[From The Theosophist, February, 1884.]
A general misunderstanding of this term seems to prevail. The popular idea appears to be to confine oneself for half an hour — or at the utmost two hours — in a private room, and passively gaze at one's nose, a spot on the wall, or, perhaps, a crystal. This is supposed to be the true form of contemplation enjoined by Raj Yoga. It fails to realize that true occultism requires "physical, mental, moral and spiritual" development to run on parallel lines. Were the narrow conception extended to all these lines, the necessity for the present article would not have been so urgently felt. This paper is specially meant for the benefit of those who seem to have failed to grasp the real meaning of Dhyan, and by their erroneous practices to have brought, and to be bringing, pain and misery upon themselves. A few instances may be mentioned here with advantage, as a warning to our too zealous students.
At Bareilly the writer met a certain Theosophist from Farrukhabad, who narrated his experiences and shed bitter tears of repentance for his past follies — as he termed them. It would appear from his account that the gentleman, having read Bhagavat-Gita about fifteen or twenty years ago and not comprehending the esoteric meaning of the contemplation therein enjoined, undertook nevertheless the practice and carried it on for several years. At first he experienced a sense of pleasure, but simultaneously he found he was gradually losing self-control; until after a few years he discovered, to his great bewilderment and sorrow, that he was no longer his own master. He felt his heart actually growing heavy, as though a load had been placed on it. He had no control over his sensations; in fact the communication between the brain and the heart had become as though interrupted. As matters grew worse, in disgust he discontinued his "contemplation." This happened as long as seven years ago; and, although since then he has not felt worse, yet he could never regain his original normal and healthy state of mind and body.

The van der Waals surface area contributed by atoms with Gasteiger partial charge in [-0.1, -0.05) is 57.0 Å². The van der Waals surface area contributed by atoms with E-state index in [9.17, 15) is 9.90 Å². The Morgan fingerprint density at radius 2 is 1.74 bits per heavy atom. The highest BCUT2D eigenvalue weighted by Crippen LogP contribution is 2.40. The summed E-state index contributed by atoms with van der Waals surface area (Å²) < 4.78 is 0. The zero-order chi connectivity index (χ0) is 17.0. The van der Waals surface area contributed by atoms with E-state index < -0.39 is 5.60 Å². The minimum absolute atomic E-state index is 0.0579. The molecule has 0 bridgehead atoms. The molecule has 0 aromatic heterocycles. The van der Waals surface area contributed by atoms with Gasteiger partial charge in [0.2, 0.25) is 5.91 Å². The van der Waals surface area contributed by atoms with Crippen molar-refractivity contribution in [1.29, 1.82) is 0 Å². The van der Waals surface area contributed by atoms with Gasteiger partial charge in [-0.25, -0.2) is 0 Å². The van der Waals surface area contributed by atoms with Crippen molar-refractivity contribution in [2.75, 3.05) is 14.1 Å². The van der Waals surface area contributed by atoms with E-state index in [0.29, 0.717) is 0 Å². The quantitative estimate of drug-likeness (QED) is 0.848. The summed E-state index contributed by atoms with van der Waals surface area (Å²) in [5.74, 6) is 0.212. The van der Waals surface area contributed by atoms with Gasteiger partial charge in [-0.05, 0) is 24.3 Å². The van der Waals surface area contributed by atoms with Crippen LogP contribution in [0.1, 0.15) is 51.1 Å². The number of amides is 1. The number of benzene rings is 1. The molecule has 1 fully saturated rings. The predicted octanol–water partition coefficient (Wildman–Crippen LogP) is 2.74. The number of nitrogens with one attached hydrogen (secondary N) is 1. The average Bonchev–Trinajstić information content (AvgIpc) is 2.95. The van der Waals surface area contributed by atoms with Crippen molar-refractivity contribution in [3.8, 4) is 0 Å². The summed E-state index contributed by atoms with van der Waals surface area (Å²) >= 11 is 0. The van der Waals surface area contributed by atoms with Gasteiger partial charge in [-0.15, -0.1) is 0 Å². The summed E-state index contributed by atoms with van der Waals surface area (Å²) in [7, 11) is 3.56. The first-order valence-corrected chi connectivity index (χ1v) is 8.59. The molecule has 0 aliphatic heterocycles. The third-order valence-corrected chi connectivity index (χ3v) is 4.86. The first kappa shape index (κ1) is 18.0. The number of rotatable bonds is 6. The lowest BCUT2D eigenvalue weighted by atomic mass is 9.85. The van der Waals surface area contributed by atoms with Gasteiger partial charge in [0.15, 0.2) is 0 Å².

Another case came under the writer's observation at Jubbulpore. The gentleman concerned, after reading Patanjali and such other works, began to sit for "contemplation." After a short time he commenced seeing abnormal sights and hearing musical bells, but neither over these phenomena nor over his own sensations could he exercise any control. He could not produce these results at will, nor could he stop them when they were occurring. Numerous such examples may be multiplied. While penning these lines, the writer has on his table two letters upon this subject, one from Moradabad and the other from Trichinopoly. In short, all this mischief is due to a misunderstanding of the significance of contemplation as enjoined upon students by all the schools of Occult Philosophy. With a view to afford a glimpse of the Reality through the dense veil that enshrouds the mysteries of this Science of Sciences, an article, the "Elixir of Life," was written. Unfortunately, in too many instances, the seed seems to have fallen upon barren ground. Some of its readers only catch hold of the following clause in the said paper: —
Reasoning from the known to the unknown meditation must be practised and encouraged.
But, alas! their preconceptions have prevented them from comprehending what is meant by meditation. They forget that it "is the inexpressible yearning of the inner Man to 'go out towards the infinite,' which in the olden time was the real meaning of adoration" — as the next sentence shows. A good deal of light will be thrown upon this subject if the reader were to turn to the preceding portion of the same paper, and peruse attentively the following paras. on page 141 of the Theosophist for March, 1882 (Vol. III, No. 6): —